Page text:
Allegheny Health Network backs ‘any willing provider’ bill

Allegheny Health Network administrators Thursday lobbied for the right of every patient to see any doctor, regardless of the patient’s insurance card.

Hospital administrators backed the legislative change necessary to provide such access, even though it would likely slow the system’s return to fiscal viability as Highmark Inc. members choose UPMC doctors and hospitals, said Jefferson Regional Medical Center President and CEO John Dempster.

“This is a clear message to our patients,” Dempster said. “You’re in charge.”

The bill would curb the “inappropriate use of market power” to control consumer choice of health care providers, he said.

AHN administrators and doctors held a news conference to back the necessary legislative change as the General Assembly prepares to return to Harrisburg. If enacted, a bill prohibiting health care systems from refusing to contract with an insurer would end the need for a contract between Highmark and hospital giant UPMC, a legislative solution to a thorny problem.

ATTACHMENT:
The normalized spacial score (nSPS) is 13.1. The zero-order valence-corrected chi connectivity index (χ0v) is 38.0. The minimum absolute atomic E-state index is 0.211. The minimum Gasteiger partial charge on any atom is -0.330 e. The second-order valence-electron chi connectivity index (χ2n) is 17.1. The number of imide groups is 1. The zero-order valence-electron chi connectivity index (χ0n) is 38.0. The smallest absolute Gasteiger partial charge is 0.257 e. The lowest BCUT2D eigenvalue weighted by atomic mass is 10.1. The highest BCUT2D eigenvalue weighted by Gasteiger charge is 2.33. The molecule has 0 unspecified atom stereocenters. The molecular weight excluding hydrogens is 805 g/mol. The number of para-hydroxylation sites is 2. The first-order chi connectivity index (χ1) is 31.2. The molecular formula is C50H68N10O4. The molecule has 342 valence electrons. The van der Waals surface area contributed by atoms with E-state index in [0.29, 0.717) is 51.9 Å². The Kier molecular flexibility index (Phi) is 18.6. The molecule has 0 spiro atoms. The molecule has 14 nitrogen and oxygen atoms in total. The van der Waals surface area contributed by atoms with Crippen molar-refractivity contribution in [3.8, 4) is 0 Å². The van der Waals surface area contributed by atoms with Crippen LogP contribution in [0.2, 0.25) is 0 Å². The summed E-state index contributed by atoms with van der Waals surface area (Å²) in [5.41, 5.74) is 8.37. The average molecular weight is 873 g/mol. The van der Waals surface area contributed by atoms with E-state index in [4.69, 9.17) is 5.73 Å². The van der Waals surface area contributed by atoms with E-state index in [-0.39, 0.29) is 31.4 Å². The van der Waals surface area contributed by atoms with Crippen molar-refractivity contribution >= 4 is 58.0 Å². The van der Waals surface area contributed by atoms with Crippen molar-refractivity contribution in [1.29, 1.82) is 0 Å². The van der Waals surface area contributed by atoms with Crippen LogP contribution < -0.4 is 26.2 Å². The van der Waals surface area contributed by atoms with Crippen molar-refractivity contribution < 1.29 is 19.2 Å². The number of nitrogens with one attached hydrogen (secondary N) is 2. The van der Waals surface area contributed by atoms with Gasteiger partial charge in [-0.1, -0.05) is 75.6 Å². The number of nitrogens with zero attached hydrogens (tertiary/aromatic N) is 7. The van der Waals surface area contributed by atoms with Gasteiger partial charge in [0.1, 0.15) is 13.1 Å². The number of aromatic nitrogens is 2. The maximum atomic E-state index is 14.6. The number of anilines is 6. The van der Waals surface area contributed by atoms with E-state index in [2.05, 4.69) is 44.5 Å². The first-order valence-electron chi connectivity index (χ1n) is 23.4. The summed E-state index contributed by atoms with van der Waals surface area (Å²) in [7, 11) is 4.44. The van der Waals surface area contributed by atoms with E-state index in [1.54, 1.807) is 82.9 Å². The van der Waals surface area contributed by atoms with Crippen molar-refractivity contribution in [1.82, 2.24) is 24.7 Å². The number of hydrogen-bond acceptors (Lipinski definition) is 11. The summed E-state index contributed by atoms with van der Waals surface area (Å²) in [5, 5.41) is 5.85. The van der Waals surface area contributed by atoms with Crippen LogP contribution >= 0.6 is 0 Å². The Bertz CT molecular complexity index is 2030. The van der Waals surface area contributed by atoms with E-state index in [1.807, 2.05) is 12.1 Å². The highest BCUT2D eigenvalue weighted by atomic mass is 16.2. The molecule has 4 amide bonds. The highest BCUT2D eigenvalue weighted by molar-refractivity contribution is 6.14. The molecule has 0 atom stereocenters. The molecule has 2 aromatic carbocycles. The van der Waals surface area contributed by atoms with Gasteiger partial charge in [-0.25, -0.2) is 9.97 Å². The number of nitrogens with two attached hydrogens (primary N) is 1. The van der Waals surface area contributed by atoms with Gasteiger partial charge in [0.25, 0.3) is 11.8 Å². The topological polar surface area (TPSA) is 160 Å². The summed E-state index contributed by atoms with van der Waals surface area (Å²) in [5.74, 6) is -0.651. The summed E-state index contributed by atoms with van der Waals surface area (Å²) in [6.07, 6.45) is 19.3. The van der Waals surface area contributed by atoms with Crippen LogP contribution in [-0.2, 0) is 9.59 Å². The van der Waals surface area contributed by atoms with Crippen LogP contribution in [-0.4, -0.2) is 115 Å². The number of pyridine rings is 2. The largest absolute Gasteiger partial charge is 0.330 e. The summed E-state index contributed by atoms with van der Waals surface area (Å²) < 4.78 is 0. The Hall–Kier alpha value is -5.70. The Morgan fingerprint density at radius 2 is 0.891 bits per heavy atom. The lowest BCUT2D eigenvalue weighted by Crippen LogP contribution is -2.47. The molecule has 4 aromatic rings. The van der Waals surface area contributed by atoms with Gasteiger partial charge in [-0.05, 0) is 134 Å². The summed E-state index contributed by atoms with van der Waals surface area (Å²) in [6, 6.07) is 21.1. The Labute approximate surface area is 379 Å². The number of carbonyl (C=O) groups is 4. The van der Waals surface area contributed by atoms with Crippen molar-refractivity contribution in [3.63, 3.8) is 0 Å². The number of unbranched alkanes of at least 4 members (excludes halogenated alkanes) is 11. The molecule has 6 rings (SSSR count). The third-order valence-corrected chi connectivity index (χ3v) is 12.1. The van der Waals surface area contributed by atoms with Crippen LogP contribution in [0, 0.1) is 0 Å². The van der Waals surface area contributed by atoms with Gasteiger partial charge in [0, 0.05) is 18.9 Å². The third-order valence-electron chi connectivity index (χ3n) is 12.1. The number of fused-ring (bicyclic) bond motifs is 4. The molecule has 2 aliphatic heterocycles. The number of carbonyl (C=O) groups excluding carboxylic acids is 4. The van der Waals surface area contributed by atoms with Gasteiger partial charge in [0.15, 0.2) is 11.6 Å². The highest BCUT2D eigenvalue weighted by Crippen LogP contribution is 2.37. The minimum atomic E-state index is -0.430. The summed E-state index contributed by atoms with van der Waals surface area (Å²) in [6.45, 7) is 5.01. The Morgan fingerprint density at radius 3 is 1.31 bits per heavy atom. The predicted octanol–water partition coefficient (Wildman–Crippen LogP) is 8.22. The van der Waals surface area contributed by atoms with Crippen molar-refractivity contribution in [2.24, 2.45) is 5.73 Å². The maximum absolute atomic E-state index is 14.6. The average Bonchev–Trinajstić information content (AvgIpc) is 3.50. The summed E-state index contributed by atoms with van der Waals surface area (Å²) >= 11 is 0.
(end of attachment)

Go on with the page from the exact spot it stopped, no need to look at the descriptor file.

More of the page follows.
Allegheny General Hospital Interim President and CEO Judy Zedreck said passage of such a bill was now a real possibility. “We have a lot of indication there is movement,” Zedreck said.

Some states have achieved AHN’s open access goals by enacting any willing provider legislation, which requires insurers to contract with medical providers who meet the terms and conditions of the carrier. Insurers create provider networks by contracting with doctors, hospitals and other health care providers with the promise of patient volume in return for lower costs.

Without a contract with UPMC, Highmark faces the prospect of being a limited access network insurer, costing the carrier its longtime market dominance. UPMC has said it will not renew the Highmark contract when it expires in 2014.

“Such a contract would instantly extinguish insurance competition and provider competition and restore the double-digit premium increases, which have plagued this community, kept wages down and stalled job growth,” UPMC spokesman Paul Wood said in a prepared statement. “Any sort of ‘any willing’ legislative proposal is anything but willing – it’s coercion.”

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